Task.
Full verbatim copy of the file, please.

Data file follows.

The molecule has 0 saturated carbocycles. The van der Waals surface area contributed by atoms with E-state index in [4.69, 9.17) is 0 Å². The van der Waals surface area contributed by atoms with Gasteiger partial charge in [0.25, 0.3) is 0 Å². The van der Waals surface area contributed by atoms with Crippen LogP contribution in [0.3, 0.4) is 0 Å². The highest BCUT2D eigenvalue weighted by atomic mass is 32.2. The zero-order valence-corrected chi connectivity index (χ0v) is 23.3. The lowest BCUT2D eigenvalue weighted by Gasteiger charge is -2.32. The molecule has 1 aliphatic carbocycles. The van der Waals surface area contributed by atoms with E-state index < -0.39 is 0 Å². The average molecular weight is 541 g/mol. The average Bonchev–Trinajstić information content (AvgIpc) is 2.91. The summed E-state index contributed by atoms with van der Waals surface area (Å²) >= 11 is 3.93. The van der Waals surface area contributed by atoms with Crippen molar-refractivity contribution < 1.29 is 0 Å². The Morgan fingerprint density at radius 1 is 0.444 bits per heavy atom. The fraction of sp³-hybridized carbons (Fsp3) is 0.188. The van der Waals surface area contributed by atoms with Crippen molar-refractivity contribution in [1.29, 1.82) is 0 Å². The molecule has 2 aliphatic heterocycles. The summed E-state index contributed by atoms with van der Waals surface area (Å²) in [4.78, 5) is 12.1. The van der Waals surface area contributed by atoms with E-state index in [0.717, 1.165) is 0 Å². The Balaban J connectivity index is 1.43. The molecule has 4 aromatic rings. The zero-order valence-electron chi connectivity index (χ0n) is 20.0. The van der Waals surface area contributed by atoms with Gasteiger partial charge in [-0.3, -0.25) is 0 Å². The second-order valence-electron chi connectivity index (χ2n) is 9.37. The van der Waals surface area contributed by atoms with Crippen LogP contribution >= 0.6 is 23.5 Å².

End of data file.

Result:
The molecule has 0 saturated carbocycles. The van der Waals surface area contributed by atoms with E-state index in [4.69, 9.17) is 0 Å². The van der Waals surface area contributed by atoms with Gasteiger partial charge in [0.25, 0.3) is 0 Å². The van der Waals surface area contributed by atoms with Crippen LogP contribution in [0.3, 0.4) is 0 Å². The highest BCUT2D eigenvalue weighted by atomic mass is 32.2. The zero-order valence-corrected chi connectivity index (χ0v) is 23.3. The lowest BCUT2D eigenvalue weighted by Gasteiger charge is -2.32. The molecule has 1 aliphatic carbocycles. The van der Waals surface area contributed by atoms with E-state index < -0.39 is 0 Å². The average molecular weight is 541 g/mol. The average Bonchev–Trinajstić information content (AvgIpc) is 2.91. The summed E-state index contributed by atoms with van der Waals surface area (Å²) >= 11 is 3.93. The van der Waals surface area contributed by atoms with Crippen molar-refractivity contribution < 1.29 is 0 Å². The Morgan fingerprint density at radius 1 is 0.444 bits per heavy atom. The fraction of sp³-hybridized carbons (Fsp3) is 0.188. The van der Waals surface area contributed by atoms with Crippen molar-refractivity contribution in [1.29, 1.82) is 0 Å². The molecule has 2 aliphatic heterocycles. The summed E-state index contributed by atoms with van der Waals surface area (Å²) in [4.78, 5) is 12.1. The van der Waals surface area contributed by atoms with E-state index in [0.717, 1.165) is 0 Å². The Balaban J connectivity index is 1.43. The molecule has 4 aromatic rings. The zero-order valence-electron chi connectivity index (χ0n) is 20.0. The van der Waals surface area contributed by atoms with Gasteiger partial charge in [-0.3, -0.25) is 0 Å². The second-order valence-electron chi connectivity index (χ2n) is 9.37. The van der Waals surface area contributed by atoms with Crippen LogP contribution >= 0.6 is 23.5 Å².